The hypothalamus serves as the body’s thermostat. When triggered by pyrogens, the hypothalamus tells the body to generate heat by inducing shivering, goosebumps, and constriction of blood vessels near the surface of the skin. It even causes a subjective feeling of cold, which encourages behavioral responses to raise the body temperature, like reaching for the covers.

All of these things are adaptive when your body temperature falls below its usual set-point (about 98.6 degrees Fahrenheit), which typically occurs in cold weather. But they become abnormal in the setting of fever, when your hypothalamus signals to the body to raise its temperature well above the normal range.

If pyrogens suddenly disappear from the bloodstream, as is the case with intermittent fevers, the hypothalamus all of a sudden senses that things are way too hot, and tells the body to kick in its usual cooling-off mechanisms. That’s why people sweat profusely when their fever “breaks.”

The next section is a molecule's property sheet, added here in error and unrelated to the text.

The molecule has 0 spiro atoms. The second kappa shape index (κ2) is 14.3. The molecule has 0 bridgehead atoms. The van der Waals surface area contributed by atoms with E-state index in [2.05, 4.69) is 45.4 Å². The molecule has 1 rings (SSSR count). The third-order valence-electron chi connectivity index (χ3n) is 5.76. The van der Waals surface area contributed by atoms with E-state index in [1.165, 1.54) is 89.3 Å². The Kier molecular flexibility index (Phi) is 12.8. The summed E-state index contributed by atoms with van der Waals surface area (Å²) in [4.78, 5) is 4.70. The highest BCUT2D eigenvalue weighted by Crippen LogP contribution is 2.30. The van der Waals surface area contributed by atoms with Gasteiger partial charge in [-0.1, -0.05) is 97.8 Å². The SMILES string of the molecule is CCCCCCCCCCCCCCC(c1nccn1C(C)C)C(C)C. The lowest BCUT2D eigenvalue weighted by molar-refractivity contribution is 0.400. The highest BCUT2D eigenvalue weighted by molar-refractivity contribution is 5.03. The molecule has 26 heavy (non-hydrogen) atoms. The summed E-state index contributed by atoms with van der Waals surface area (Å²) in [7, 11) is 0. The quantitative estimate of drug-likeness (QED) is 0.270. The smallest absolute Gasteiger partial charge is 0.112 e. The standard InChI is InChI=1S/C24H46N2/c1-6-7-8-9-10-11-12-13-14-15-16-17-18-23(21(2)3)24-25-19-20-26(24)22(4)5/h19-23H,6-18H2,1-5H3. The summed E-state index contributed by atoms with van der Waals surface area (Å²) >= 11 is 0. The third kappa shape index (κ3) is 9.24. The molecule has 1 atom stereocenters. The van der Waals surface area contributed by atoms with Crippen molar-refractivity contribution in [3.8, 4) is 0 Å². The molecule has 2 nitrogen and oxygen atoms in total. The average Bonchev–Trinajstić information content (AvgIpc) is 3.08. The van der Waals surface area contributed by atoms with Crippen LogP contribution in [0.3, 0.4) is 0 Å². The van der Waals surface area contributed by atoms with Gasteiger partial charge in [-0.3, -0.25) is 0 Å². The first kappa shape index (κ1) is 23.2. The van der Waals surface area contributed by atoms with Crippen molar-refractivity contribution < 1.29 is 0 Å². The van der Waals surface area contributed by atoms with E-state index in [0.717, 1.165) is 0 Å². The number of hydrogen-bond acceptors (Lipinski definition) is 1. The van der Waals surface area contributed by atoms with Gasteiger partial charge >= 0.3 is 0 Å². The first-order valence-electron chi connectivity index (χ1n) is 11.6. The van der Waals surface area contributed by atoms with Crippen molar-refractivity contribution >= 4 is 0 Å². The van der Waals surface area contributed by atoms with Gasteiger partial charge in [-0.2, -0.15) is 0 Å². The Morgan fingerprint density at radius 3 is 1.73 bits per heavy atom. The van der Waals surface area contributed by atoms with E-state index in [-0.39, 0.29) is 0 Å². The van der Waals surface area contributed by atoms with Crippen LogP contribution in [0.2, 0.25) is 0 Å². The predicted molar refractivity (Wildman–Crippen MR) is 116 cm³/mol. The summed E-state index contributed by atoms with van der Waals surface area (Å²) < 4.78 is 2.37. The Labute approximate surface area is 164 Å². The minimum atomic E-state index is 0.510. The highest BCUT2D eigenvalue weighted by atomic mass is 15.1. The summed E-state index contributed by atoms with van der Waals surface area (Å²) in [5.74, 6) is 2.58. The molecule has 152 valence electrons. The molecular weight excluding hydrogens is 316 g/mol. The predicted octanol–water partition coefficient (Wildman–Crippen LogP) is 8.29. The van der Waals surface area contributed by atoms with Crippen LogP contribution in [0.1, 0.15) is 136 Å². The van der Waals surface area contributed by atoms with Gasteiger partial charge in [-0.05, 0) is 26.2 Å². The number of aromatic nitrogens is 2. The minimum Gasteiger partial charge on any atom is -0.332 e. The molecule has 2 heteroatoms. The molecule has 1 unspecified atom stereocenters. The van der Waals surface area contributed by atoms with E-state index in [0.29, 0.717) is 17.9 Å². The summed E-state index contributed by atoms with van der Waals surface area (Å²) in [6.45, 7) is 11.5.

This post originally appeared on Quora. Click here to view.

Original image
Rich Schultz/Getty Images
arrow
Big Questions
Why Do We Sing the National Anthem at Sporting Events?
Original image
Rich Schultz/Getty Images

In early September 1814, Francis Scott Key, an American lawyer and amateur poet, accompanied American Prisoner Exchange Agent Colonel John Stuart Skinner to negotiate a prisoner release with several officers of the British Navy. During the negotiations, Key and Skinner learned of the British intention to attack the city of Baltimore, as well as the strength and positions of British forces. They were not permitted to leave for the duration of the battle and witnessed the bombardment of Baltimore's Fort McHenry on September 13 and 14. Inspired by the American victory and the sight of the American flag flying high in the morning, Key wrote a poem titled "The Defence of Fort McHenry."

Key set the lyrics to the anthem of the London-based Anacreontic Society, "The Anacreontic Song." (Nine years earlier, Key had used the same tune for “When the Warrior Returns (from the Battle Afar)” to celebrate Stephen Decatur’s return from fighting the Barbary pirates, which included the line “By the light of the Star Spangled flag of our nation.”)

The poem was taken to a printer, who made broadside copies of it. A few days later, the Baltimore Patriot and The Baltimore American printed the poem with the note "Tune: Anacreon in Heaven." Later, Carrs Music Store in Baltimore published the words and music together as "The Star Spangled Banner."